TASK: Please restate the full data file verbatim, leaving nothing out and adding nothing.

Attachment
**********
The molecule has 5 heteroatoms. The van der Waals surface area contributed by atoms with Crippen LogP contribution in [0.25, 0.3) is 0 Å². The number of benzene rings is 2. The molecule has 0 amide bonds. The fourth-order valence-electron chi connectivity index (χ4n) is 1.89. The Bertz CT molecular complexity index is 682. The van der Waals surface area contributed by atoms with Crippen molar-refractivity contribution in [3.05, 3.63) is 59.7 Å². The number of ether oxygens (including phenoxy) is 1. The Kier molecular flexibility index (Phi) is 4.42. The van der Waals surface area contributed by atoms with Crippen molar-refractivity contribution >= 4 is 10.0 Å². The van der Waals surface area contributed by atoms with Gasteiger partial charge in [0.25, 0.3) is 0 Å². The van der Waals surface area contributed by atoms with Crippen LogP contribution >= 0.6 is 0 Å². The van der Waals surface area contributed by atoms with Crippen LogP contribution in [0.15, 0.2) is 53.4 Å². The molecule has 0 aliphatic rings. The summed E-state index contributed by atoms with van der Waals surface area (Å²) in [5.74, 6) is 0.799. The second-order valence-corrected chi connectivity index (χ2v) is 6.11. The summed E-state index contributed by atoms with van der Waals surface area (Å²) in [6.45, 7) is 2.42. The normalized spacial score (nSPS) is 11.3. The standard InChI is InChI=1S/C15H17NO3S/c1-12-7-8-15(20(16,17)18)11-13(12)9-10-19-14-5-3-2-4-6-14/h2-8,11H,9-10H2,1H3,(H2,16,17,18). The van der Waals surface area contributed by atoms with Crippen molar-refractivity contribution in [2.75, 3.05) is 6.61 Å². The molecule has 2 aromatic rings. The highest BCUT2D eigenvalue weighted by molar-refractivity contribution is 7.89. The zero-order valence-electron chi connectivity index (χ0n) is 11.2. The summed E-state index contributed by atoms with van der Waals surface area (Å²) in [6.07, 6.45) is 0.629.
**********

The molecule has 5 heteroatoms. The van der Waals surface area contributed by atoms with Crippen LogP contribution in [0.25, 0.3) is 0 Å². The number of benzene rings is 2. The molecule has 0 amide bonds. The fourth-order valence-electron chi connectivity index (χ4n) is 1.89. The Bertz CT molecular complexity index is 682. The van der Waals surface area contributed by atoms with Crippen molar-refractivity contribution in [3.05, 3.63) is 59.7 Å². The number of ether oxygens (including phenoxy) is 1. The Kier molecular flexibility index (Phi) is 4.42. The van der Waals surface area contributed by atoms with Crippen molar-refractivity contribution >= 4 is 10.0 Å². The van der Waals surface area contributed by atoms with Gasteiger partial charge in [0.25, 0.3) is 0 Å². The van der Waals surface area contributed by atoms with Crippen LogP contribution >= 0.6 is 0 Å². The van der Waals surface area contributed by atoms with Crippen LogP contribution in [0.15, 0.2) is 53.4 Å². The molecule has 0 aliphatic rings. The summed E-state index contributed by atoms with van der Waals surface area (Å²) in [5.74, 6) is 0.799. The second-order valence-corrected chi connectivity index (χ2v) is 6.11. The summed E-state index contributed by atoms with van der Waals surface area (Å²) in [6.45, 7) is 2.42. The normalized spacial score (nSPS) is 11.3. The standard InChI is InChI=1S/C15H17NO3S/c1-12-7-8-15(20(16,17)18)11-13(12)9-10-19-14-5-3-2-4-6-14/h2-8,11H,9-10H2,1H3,(H2,16,17,18). The van der Waals surface area contributed by atoms with Crippen molar-refractivity contribution in [2.75, 3.05) is 6.61 Å². The molecule has 2 aromatic rings. The highest BCUT2D eigenvalue weighted by molar-refractivity contribution is 7.89. The zero-order valence-electron chi connectivity index (χ0n) is 11.2. The summed E-state index contributed by atoms with van der Waals surface area (Å²) in [6.07, 6.45) is 0.629.